It’s clear from the first sweeping panorama over Middle-earth what Amazon wants to accomplish with its new Lord of the Rings show. The Rings of Power ceaselessly hops between characters who each represent different regions of the greater Lord of the Rings legendarium. We have imperial elves residing in leafy, eternally autumnal kingdoms, humans digging out a yeoman’s living in thatched-roof cottages, and proto-Hobbits rustling up berries in dense, wild valleys. The camera frequently pulls back to reveal a sepia-toned map, laminated with all of the Tolkien realms—the places that only pop up in the apocryphal comic-books and RPGs—demonstrating how the Lord of the Rings universe has officially broken free of the Peter Jackson constraints, and can now balloon across countless spin-offs, sequels, and multiversal digressions. The franchise era is finally here, and that makes it hard to watch The Rings of Power without hungering for a fully realized, Bezos-funded Middle-earth MMO.
They already tried this once. Amazon, with its nascent games division, was hard at work on an MMORPG built within the trappings of the mysterious Second Age, which is when The Rings of Power takes place. It’s the perfect vantage for a videogame based on a beloved story—familiar surroundings, but a blank slate for storytelling. Nothing concrete about the design philosophy leaked beyond that, but we may never hear more about it. The project was canceled in 2021.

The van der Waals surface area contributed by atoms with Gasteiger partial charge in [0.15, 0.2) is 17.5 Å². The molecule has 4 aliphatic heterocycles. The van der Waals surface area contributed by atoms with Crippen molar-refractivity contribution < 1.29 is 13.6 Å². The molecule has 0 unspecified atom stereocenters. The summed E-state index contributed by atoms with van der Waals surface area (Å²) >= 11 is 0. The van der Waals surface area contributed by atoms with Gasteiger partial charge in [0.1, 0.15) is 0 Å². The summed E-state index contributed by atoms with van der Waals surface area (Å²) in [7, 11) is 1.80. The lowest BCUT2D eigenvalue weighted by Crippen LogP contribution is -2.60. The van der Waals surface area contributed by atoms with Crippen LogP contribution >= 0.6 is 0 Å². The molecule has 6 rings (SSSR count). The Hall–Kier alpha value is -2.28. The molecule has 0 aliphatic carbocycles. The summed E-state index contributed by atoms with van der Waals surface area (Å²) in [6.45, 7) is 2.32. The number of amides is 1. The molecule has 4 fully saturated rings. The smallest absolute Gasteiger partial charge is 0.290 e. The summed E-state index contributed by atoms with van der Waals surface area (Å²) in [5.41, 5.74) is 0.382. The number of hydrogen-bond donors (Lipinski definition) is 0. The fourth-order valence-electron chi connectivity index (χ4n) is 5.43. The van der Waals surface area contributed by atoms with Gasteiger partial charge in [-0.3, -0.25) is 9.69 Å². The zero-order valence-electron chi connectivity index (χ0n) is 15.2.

Amazon’s interactive division hasn’t been able to produce one resonant hit (I’m not counting that six-week period where everyone played a bunch of New World; that was a collective hallucination) but the cancellation was apparently not due to ricketiness in Amazon’s shop. Bloomberg reported (opens in new tab) that the project was put on ice due to a contract dispute between Amazon and Tencent, which is hard to even conceptualize. There was so much money to be made, couldn’t these two gilded behemoths figure it out?